There is another fallacious doctrine against which I must warn you. It too has secured universal assent, and has passed into a proverb. I allude to the doctrine, --" To err is human, to forgive divine.” This is what the ethics of the world teaches. The doctrine of heaven is, “To forgive is human, to love, divine." I do not underrate forgiveness, but I contend there is something more exalted and heavenly than this. To return insult for insult, injury for injury, under the impulse of anger and vindictiveness, argues a wicked heart. Retaliation, even under the highest provocation, is in itself a sin. All honor to him who forgets and forgives the wrongs inflicted by a brother, and though insulted, beaten and cruelly persecuted, readily returns good for evil ! We admire his exemplary patience and forbearance, and the ease with which he subdues the feelings of résentment as often as they are excited. The number of such men is, indeed, very small in this world of angry strife and contention. Where men are so prone to anger, jealousy and the worst passions of the heart, where ' blood for blood' seems to be a universally recognised law of mutual dealings, pre

cepts and examples of forgiveness must possess a high value. Nay the highest point which earthly charity is deemed capable of reaching is forgiveness. No ethical code holds up a higher ideal of love. From early life we have been accustomed to believe that no man hath greater love for his brother than this that he can forgive wrongs a hundred times. Surely forgiveness is a great virtue, yea I may say, the greatest of all earthly virtues. But in Heaven's ethical code a far higher principle of charity is enforced. What is that forgiveness after all, which, men say, is divine’? It is nothing but mending a broken machinery. In consequence of provocation of some kind or other the heart gets ruffled and

irritated, and angrily turns away from the offender in an attitude of hostility. If anger continues there is no prospect of reconciliation, and vindictive feelings culminate in retaliation and vengeance. But where the heart is not so perverse, and is largely imbued with the softer sentiments, the irritation caused by the offender ere long subsides, and the relenting heart turns round in a friendly spirit, says to the aggressor, who is no longer impenitent, I forgive you," and gets reconciled to him. The simple truth is that he lost the equilibrium of his tem per through the excitement of anger, and it is restored by forgiveness. Some may forgive a wrong after six hours, and some after six months. Some may forgive a hundred times, while others half a dozen times only. All this shows the differing capacities of men to curb their excited passions and restore their broken temper to order. It is according to this measure that men are more or less forgiving ; the patient and meek-hearted being more disposed to forgive than the angry and irritable. If forgiveness then means nothing more than a return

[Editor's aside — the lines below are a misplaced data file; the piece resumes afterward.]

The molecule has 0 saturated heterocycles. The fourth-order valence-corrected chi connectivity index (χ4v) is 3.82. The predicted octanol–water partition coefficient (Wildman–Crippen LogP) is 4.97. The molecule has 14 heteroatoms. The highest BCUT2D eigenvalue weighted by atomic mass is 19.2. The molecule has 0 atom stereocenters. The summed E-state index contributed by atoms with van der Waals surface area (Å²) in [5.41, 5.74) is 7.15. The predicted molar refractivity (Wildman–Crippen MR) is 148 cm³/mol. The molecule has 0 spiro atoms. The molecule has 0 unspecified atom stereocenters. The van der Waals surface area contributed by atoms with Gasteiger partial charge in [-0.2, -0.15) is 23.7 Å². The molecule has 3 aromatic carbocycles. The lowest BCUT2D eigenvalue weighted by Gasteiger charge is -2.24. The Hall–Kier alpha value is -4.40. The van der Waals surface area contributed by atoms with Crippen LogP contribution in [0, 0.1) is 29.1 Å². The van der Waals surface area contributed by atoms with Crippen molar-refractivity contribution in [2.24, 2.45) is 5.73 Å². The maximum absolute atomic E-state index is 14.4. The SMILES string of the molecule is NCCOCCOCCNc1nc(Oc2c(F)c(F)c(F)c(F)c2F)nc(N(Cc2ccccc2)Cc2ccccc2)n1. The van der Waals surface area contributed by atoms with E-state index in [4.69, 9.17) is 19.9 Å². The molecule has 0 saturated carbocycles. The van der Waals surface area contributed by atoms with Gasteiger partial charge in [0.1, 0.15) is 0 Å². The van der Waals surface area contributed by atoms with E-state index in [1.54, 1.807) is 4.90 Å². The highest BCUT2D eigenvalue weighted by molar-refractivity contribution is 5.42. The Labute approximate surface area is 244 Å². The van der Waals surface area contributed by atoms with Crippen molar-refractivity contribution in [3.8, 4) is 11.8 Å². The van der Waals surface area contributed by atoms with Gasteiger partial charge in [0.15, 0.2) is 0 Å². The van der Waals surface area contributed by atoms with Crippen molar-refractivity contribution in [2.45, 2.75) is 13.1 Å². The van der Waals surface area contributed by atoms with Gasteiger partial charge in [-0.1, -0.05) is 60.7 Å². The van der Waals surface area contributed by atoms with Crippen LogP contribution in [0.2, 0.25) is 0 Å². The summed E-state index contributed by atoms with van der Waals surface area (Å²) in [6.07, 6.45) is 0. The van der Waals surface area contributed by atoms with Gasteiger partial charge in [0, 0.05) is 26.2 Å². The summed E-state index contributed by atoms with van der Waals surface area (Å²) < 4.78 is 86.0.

of affection, a mending of broken temper, a renewal of friendliness, it is evident that forgiveness is only a negative virtue, and a virtue of an inferior character. They that simply require a mending of their angered hearts must deem the act of mending a great virtue, but those who require a more radical and permanent improvement of the soul must aim at something higher than constant mending. Wemay congratulate ourselves upon having subdued anger and forgiven our enemy fifty times. But the anxious and unsatisfied heart ever and anon asks, May not the evil recur? To have forgiven ever sọ many times is not necessarily a guarantee against the recurrence of angry feelings. I may have learnt to overlook and pardon small offences. But can I stand strong provocation and exasperating indignities? If my forgiving kindness be continually taken advantage of, shall I bear it all with patience unabated ? These are questions that must trouble us, and prevent our attaching the very highest value to forgiveness. We instinctively long for that state of the mind in which no mending will be needed and no relapse will be possible. We want that perfection of love in which there will be no cessation, and therefore no need of restoration. We

may

be strong enough to rise every time we fall, but we wish to be so strong that we may never fall. It is not the capacity of forgetting and forgiving an offence after we have once become angry and cherished hostile feelings, that would satisfy our aspirations. We are anxious to attain that perfect type of charity which never gets irritated, never can be hostile, and always cherishes love for friends and foes. Forgiveness is, as I have said, a mere renewal of that affection which underwent a temporary cessation in consequence of the excitement of anger